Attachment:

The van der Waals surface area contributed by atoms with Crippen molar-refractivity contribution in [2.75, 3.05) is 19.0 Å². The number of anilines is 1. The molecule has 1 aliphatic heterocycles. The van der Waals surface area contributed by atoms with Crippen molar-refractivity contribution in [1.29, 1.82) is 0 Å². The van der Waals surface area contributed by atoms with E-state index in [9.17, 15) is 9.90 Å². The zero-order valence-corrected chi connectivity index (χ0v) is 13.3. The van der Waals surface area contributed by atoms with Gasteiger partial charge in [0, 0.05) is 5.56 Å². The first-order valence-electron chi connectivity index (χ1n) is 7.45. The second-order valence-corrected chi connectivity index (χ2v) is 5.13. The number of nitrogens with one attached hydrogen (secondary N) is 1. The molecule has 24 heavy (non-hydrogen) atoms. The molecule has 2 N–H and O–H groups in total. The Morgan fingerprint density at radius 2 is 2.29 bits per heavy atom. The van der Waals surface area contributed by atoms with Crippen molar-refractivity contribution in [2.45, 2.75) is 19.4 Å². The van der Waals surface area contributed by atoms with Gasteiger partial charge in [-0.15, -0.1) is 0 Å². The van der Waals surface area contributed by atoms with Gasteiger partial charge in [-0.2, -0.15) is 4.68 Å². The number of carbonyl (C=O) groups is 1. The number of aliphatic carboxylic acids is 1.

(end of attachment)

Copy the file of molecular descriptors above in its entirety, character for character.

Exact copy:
The van der Waals surface area contributed by atoms with Crippen molar-refractivity contribution in [2.75, 3.05) is 19.0 Å². The number of anilines is 1. The molecule has 1 aliphatic heterocycles. The van der Waals surface area contributed by atoms with Crippen molar-refractivity contribution in [1.29, 1.82) is 0 Å². The van der Waals surface area contributed by atoms with E-state index in [9.17, 15) is 9.90 Å². The zero-order valence-corrected chi connectivity index (χ0v) is 13.3. The van der Waals surface area contributed by atoms with Gasteiger partial charge in [0, 0.05) is 5.56 Å². The first-order valence-electron chi connectivity index (χ1n) is 7.45. The second-order valence-corrected chi connectivity index (χ2v) is 5.13. The number of nitrogens with one attached hydrogen (secondary N) is 1. The molecule has 24 heavy (non-hydrogen) atoms. The molecule has 2 N–H and O–H groups in total. The Morgan fingerprint density at radius 2 is 2.29 bits per heavy atom. The van der Waals surface area contributed by atoms with Crippen molar-refractivity contribution in [2.45, 2.75) is 19.4 Å². The van der Waals surface area contributed by atoms with Gasteiger partial charge in [-0.15, -0.1) is 0 Å². The van der Waals surface area contributed by atoms with Gasteiger partial charge in [-0.2, -0.15) is 4.68 Å². The number of carbonyl (C=O) groups is 1. The number of aliphatic carboxylic acids is 1.